From infancy some children bring forward the ability to engage in the object world with curiosity and positive affect; from toddlerhood the ability to stay organised when facing frustration and a belief they can cope with challenge. If emotional support stays available and opportunities are provided, they can self-regulate and be good social partners liked by children and teachers. The cumulative nature of development (meaning that it builds upon itself) accounts for intercorrelations amongst measures of competence – self-confidence, independence, empathy, ego resilience, self-control, rule abiding and executive function. Strong support in preschool can help those with early deficits increase self-regulation and develop positive relational expectations.

Research shows those with insecure attachment adjust better during preschool when social support increased since infancy for parents. Supportive preschool teachers also play a positive role. Social skills can also improve through play with more competent peers. Developmental history and current support both combine to play a role in adaptation. Transformation is possible for better or worse even though new issues are faced within the frame of previous adaptations.  In middle childhood positive social experiences or developing a talent can boost self-esteem and help children become more socially competent.

Adolescence can be the most challenging period of development because of its social complexity (Sroufe, in Cassidy and Shaver, 2016). The person confronts the future in a new way as cognitive and physical developments can be a double-edged sword. While many teens develop psychiatric problems many begin to flourish. The foundation for success here is laid down earlier – the capacity to be vulnerable and commit to relationship is based on trust established in infancy. Autonomy and connectedness was developed during the toddler period and self-regulation and seeking social support has been practiced since preschool. Competency and mastery were established during middle childhood along with close peer relations.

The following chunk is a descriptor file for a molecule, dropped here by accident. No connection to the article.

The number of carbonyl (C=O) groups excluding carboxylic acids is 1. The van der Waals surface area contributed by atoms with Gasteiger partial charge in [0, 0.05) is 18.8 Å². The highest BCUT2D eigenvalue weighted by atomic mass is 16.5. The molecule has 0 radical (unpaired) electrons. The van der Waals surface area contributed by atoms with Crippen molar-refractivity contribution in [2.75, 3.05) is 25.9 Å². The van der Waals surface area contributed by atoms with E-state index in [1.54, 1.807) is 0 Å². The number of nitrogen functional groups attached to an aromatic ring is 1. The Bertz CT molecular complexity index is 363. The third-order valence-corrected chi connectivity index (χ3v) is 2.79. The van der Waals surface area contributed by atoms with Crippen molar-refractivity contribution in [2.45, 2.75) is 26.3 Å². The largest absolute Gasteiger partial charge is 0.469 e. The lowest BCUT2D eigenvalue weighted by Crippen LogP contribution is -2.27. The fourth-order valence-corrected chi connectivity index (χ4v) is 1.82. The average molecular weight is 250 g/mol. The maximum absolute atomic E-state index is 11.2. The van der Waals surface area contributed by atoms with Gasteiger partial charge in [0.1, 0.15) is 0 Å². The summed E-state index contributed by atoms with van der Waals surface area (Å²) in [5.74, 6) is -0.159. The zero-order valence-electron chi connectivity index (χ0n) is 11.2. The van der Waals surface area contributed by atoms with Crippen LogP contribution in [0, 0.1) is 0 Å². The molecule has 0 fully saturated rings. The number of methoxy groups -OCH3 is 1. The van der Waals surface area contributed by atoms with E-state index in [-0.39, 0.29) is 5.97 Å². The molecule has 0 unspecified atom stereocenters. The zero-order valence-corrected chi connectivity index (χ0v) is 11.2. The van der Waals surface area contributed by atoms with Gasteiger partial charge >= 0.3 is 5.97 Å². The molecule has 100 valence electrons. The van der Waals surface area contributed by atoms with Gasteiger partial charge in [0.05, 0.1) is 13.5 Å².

This developmental perspective highlights experiential support that exists beyond the attachment relationship. The attachment relationship represents an inner core of an emerging self that remains important, despite being open to modification. All experiences in development are important and work together. The developing brain is experience-dependent and representations are the way that early experience is carried and preserved.

Continuity depends on supports for pathways that are being followed and change occurs over periods of time as representations or behaviours change. At this point knowledge around the intervening variable that creates change is crude (changes in life stress etc.). Little is known about this change process, even how attachment representations change and the speed at which they do so. Do certain changes lead to rapid change? Is gradual change more sustainable?


Cassidy, J., & Shaver, P. R. (2018). Handbook of attachment: Theory, research, and clinical applications (3rd ed.). Guilford Publications.